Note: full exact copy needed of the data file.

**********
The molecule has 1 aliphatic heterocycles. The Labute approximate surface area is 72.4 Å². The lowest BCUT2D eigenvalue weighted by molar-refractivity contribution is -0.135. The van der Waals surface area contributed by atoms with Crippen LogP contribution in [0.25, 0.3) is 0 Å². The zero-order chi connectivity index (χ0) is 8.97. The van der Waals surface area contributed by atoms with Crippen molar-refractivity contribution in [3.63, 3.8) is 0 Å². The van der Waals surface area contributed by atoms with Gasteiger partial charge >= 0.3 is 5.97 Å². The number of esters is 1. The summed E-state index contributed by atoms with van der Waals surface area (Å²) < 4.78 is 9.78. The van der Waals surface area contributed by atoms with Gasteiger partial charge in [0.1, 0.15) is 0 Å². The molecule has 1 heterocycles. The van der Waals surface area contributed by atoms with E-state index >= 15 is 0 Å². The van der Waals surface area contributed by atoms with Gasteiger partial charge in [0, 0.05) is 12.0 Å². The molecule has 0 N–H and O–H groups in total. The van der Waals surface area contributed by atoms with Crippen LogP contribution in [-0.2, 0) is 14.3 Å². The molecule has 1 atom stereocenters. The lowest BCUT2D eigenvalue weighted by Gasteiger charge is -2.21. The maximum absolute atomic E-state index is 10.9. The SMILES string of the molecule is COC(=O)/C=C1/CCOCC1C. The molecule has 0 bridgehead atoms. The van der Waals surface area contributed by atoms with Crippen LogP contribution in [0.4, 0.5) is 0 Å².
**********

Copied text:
The molecule has 1 aliphatic heterocycles. The Labute approximate surface area is 72.4 Å². The lowest BCUT2D eigenvalue weighted by molar-refractivity contribution is -0.135. The van der Waals surface area contributed by atoms with Crippen LogP contribution in [0.25, 0.3) is 0 Å². The zero-order chi connectivity index (χ0) is 8.97. The van der Waals surface area contributed by atoms with Crippen molar-refractivity contribution in [3.63, 3.8) is 0 Å². The van der Waals surface area contributed by atoms with Gasteiger partial charge >= 0.3 is 5.97 Å². The number of esters is 1. The summed E-state index contributed by atoms with van der Waals surface area (Å²) < 4.78 is 9.78. The van der Waals surface area contributed by atoms with Gasteiger partial charge in [0.1, 0.15) is 0 Å². The molecule has 1 heterocycles. The van der Waals surface area contributed by atoms with E-state index >= 15 is 0 Å². The van der Waals surface area contributed by atoms with Gasteiger partial charge in [0, 0.05) is 12.0 Å². The molecule has 0 N–H and O–H groups in total. The van der Waals surface area contributed by atoms with Crippen LogP contribution in [-0.2, 0) is 14.3 Å². The molecule has 1 atom stereocenters. The lowest BCUT2D eigenvalue weighted by Gasteiger charge is -2.21. The maximum absolute atomic E-state index is 10.9. The SMILES string of the molecule is COC(=O)/C=C1/CCOCC1C. The molecule has 0 bridgehead atoms. The van der Waals surface area contributed by atoms with Crippen LogP contribution in [0.4, 0.5) is 0 Å².